Why I don’t discuss theology much

As a pastor I love studying God’s Word.  I love it when after years I still stumble across new insights or things fall into place in a way that I never quite saw before.  If you’ve read the Bible for years you’ve probably noticed how you can read the same passage but get something totally different from it each time you read it.

Unlike a lot of Christians, I enjoy studying theology.  What I don’t enjoy is arguing about it however.  There are some basic sets of framework that help us interpret all of the Bible.  The best known systems are Calvinism and Arminianism but there are also systems such as dispensationalism and covenant theology.

Systems are valuable if you need to explain your theology quickly and you can say that you’re a Calvinist as easily as you might say that you’re a Baptist.  Whomever you are speaking to can get a pretty quick idea of what you believe.

Outside of the quick need to sum up my beliefs, I hate using the labels.  To proclaim that I am a Calvinist or an Arminian will immediately put up a wall between me and about half of the people I speak or write to.  Many will immediately want to tell me why I am wrong and they are right.  I have no problem defending my beliefs and I feel quite secure in them.  My experience is that many people adamantly hold to beliefs that they don’t really understand themselves but instead have just been taught to believe.  They can repeat arguments that they’ve been given but they can’t actually explain why they believe what they believe.  So if it comes to a debate, I feel pretty good about getting into one.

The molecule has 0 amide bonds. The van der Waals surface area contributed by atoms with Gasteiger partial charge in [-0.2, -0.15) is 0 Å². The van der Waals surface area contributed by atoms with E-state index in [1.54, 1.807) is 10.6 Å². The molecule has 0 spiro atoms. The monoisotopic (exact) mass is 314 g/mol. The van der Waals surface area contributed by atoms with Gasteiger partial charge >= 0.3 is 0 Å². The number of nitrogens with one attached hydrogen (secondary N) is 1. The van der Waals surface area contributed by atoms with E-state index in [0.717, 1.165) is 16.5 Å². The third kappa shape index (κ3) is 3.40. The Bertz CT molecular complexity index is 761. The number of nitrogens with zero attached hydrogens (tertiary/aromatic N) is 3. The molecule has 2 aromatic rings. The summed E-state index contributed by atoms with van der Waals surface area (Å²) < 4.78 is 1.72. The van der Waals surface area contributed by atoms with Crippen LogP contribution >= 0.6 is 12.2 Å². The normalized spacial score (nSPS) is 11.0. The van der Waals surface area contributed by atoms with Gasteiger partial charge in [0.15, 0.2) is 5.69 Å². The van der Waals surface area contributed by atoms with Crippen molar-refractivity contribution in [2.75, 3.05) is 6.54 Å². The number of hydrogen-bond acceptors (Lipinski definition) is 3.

My problem with arguing theology is that it is typically unproductive.  These issues become divisive within Christian circles.  Unless it is a debate over how one is actually saved, I don’t think that theology is good to be divided over.  Every so often I’ll get an email concerning one of my articles telling me why I’m wrong or what I’ve missed.  For the record, I get more emails in agreement that someone likes my approach to theology.  But the people who disagree are more vocal.

Those who disagree with my understanding of the Bible and wish to provide me with the “right” answer are unlikely to listen to reasoned arguments anyway; they’ve already made up their mind.  People who are actually open to a discussion are unlikely to email me and instead they will do more research on the subject.

For clarity’s sake, I should mention that when I’m talking about theology here I’m talking about what might be termed systematic theology.  There are important social issues that divide the church – homosexuality, poverty, abortion, etc. – that are worth fighting over.  Not to downplay the importance of good theology but ultimately it doesn’t matter if you are a Calvinist or Arminian.  On the other hand, it makes a big difference in life concerning what you believe about poverty or abortion.

Theology is important because it helps us read and understand the entire Bible.  It colors the way we interpret many different passages.  I encourage everyone to study theology and determine not only what they believe but, more importantly, why they believe it.  Debating it with an attempt to change someone’s mind is probably going to be unproductive but you should at least be able to explain why you believe it.

Author: Spreading Light